The term karzé, however, refers only to the food itself, not to any ongoing dietary choice. Thus, an individual who generally eats meat can order karsé food for any given meal just because they like the taste. It would be quite a stretch to think of such a person as a vegetarian. Tibetan literature, in fact, lacks a consistent term for someone who adopts such a diet, the equivalent of the English term “vegetarian.” In modern oral usage, both the term karsépa, “one who [eats] white food,” and sha masa ken, “one who does not eat meat,” are used in this way. In older textual material, however, these terms are rarely, if ever, attested.”
There is also a tradition called ‘do-kar’ (white broth), which the 17th Karmapa referred to in his recent extensive teachings on vegetarianism in Tibetan Buddhism, in particular within the Karma Kagyu:
Also, if we think about the forefathers of Dagpo Gampopa and his student Je Pagmo Drupa and his disciples and so on, many of the Kagyu forefathers practiced vegetarianism. These students were called the students of the ‘vegetarian broth’ teachings (sdog dkar). This broth (sdog) here is a stock that you put in the broth, which was vegetarian instead of meat-based stock. If we think about the Karma Kamtsang tradition, as I said before, from 4th Karmapa onwards until 10th Karmapa, there were strict rules against eating meat in the Great Encampment. Also, in the supplications of Kagyu, vegetarians were considered highly and praised.”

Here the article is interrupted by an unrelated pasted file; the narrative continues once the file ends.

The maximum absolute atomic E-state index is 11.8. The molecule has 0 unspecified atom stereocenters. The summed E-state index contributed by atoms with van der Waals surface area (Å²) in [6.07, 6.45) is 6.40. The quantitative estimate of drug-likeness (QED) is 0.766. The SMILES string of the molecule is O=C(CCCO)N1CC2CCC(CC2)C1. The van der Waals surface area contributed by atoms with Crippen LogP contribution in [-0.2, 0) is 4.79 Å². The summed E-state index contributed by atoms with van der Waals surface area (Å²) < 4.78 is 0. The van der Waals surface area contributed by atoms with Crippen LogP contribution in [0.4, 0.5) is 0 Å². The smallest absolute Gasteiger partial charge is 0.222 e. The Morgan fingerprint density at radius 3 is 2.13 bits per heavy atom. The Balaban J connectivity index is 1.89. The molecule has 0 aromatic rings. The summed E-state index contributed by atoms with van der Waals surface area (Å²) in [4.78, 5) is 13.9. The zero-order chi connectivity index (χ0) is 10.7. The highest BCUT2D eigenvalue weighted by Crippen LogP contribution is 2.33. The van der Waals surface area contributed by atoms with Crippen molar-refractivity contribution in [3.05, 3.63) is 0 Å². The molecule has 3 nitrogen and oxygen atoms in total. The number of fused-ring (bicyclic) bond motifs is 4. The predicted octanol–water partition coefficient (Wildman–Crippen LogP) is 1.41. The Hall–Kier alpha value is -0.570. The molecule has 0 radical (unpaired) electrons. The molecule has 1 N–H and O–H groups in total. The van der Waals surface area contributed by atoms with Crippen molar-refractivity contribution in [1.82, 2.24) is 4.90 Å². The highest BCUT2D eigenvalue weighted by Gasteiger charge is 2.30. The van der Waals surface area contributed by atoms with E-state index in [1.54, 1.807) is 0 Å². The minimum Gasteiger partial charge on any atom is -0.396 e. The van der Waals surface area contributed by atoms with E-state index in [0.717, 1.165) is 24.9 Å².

However, in his discussion of the term ‘dokar’, Barstow (2017: 6) states that:
Even the term dokar, however, is not common in Tibetan literature. Most frequently, it is found in texts relating to the Drigung branch of the Kagyü school and the Ngorpa sect of the Sakya school of Tibetan Buddhism. As discussed later, both of these traditions had long and well- established traditions of vegetarianism. In these lineages, saying that someone practices dokar is a reasonably common way to refer to vegetarianism. Outside of texts belonging to these traditions, however, the term dokar is only rarely used.”
Benefits of Abandoning Meat and Alcohol by Konchog Gyatso
In the short text (which is in both Tibetan and Chinese), Gyatso goes into some detail about understanding and recognizing the nature of karma and the faults of meat-eating and benefits of giving/saving lives. The outline is here (in Tibetan with English translation) below. I hope to translate this in future, or perhaps this post will inspire someone else to do so:
CHAPTER ONE – TEACHINGS ON THE FAULTS OF KILLING
- Grasping the essence of karma